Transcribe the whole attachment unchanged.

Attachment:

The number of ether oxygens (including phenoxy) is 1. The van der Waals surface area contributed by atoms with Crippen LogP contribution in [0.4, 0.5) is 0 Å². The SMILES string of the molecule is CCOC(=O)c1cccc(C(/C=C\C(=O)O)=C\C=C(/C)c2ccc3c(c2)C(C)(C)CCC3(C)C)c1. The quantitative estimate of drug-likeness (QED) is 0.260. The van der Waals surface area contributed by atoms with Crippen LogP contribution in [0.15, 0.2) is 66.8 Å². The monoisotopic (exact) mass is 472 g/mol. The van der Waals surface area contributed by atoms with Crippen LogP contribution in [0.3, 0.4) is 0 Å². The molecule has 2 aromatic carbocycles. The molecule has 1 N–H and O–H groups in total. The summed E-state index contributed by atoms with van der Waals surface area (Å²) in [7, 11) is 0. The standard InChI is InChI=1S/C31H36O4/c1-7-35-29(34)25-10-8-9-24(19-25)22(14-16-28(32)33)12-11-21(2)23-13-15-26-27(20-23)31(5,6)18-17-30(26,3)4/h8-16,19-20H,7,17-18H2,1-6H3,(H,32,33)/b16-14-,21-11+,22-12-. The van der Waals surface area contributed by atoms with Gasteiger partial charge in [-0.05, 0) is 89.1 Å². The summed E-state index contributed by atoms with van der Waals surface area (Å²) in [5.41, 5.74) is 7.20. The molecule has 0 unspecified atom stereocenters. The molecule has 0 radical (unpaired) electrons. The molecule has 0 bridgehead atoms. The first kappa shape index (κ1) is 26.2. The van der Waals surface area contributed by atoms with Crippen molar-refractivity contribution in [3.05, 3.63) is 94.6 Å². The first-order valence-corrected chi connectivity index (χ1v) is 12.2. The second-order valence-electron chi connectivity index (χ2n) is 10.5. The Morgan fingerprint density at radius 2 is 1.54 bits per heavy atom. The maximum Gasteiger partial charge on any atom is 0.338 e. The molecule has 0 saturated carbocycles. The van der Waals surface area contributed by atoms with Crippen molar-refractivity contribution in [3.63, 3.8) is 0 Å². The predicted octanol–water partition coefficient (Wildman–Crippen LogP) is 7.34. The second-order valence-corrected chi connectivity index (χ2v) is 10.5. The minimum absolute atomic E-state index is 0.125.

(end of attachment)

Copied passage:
The number of ether oxygens (including phenoxy) is 1. The van der Waals surface area contributed by atoms with Crippen LogP contribution in [0.4, 0.5) is 0 Å². The SMILES string of the molecule is CCOC(=O)c1cccc(C(/C=C\C(=O)O)=C\C=C(/C)c2ccc3c(c2)C(C)(C)CCC3(C)C)c1. The quantitative estimate of drug-likeness (QED) is 0.260. The van der Waals surface area contributed by atoms with Crippen LogP contribution in [0.15, 0.2) is 66.8 Å². The monoisotopic (exact) mass is 472 g/mol. The van der Waals surface area contributed by atoms with Crippen LogP contribution in [0.3, 0.4) is 0 Å². The molecule has 2 aromatic carbocycles. The molecule has 1 N–H and O–H groups in total. The summed E-state index contributed by atoms with van der Waals surface area (Å²) in [7, 11) is 0. The standard InChI is InChI=1S/C31H36O4/c1-7-35-29(34)25-10-8-9-24(19-25)22(14-16-28(32)33)12-11-21(2)23-13-15-26-27(20-23)31(5,6)18-17-30(26,3)4/h8-16,19-20H,7,17-18H2,1-6H3,(H,32,33)/b16-14-,21-11+,22-12-. The van der Waals surface area contributed by atoms with Gasteiger partial charge in [-0.05, 0) is 89.1 Å². The summed E-state index contributed by atoms with van der Waals surface area (Å²) in [5.41, 5.74) is 7.20. The molecule has 0 unspecified atom stereocenters. The molecule has 0 radical (unpaired) electrons. The molecule has 0 bridgehead atoms. The first kappa shape index (κ1) is 26.2. The van der Waals surface area contributed by atoms with Crippen molar-refractivity contribution in [3.05, 3.63) is 94.6 Å². The first-order valence-corrected chi connectivity index (χ1v) is 12.2. The second-order valence-electron chi connectivity index (χ2n) is 10.5. The Morgan fingerprint density at radius 2 is 1.54 bits per heavy atom. The maximum Gasteiger partial charge on any atom is 0.338 e. The molecule has 0 saturated carbocycles. The van der Waals surface area contributed by atoms with Crippen molar-refractivity contribution in [3.63, 3.8) is 0 Å². The predicted octanol–water partition coefficient (Wildman–Crippen LogP) is 7.34. The second-order valence-corrected chi connectivity index (χ2v) is 10.5. The minimum absolute atomic E-state index is 0.125.